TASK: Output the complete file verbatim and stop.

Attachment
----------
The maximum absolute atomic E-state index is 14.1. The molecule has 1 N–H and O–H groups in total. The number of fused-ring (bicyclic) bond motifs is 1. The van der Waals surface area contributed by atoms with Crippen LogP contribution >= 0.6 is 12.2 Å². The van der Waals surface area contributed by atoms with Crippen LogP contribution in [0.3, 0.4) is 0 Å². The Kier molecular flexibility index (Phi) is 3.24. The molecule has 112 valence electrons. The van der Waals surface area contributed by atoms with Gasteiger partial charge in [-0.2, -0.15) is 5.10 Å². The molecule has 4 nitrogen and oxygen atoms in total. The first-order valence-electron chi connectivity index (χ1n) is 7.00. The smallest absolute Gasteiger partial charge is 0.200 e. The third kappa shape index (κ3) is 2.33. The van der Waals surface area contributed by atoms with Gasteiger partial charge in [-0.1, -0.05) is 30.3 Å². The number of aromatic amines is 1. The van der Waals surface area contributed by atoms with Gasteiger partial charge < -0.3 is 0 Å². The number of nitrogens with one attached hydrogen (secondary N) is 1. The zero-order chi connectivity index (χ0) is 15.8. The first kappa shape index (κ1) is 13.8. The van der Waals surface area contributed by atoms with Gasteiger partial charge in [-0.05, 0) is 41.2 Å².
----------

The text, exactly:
The maximum absolute atomic E-state index is 14.1. The molecule has 1 N–H and O–H groups in total. The number of fused-ring (bicyclic) bond motifs is 1. The van der Waals surface area contributed by atoms with Crippen LogP contribution >= 0.6 is 12.2 Å². The van der Waals surface area contributed by atoms with Crippen LogP contribution in [0.3, 0.4) is 0 Å². The Kier molecular flexibility index (Phi) is 3.24. The molecule has 112 valence electrons. The van der Waals surface area contributed by atoms with Gasteiger partial charge in [-0.2, -0.15) is 5.10 Å². The molecule has 4 nitrogen and oxygen atoms in total. The first-order valence-electron chi connectivity index (χ1n) is 7.00. The smallest absolute Gasteiger partial charge is 0.200 e. The third kappa shape index (κ3) is 2.33. The van der Waals surface area contributed by atoms with Gasteiger partial charge in [-0.1, -0.05) is 30.3 Å². The number of aromatic amines is 1. The van der Waals surface area contributed by atoms with Gasteiger partial charge < -0.3 is 0 Å². The number of nitrogens with one attached hydrogen (secondary N) is 1. The zero-order chi connectivity index (χ0) is 15.8. The first kappa shape index (κ1) is 13.8. The van der Waals surface area contributed by atoms with Gasteiger partial charge in [-0.05, 0) is 41.2 Å².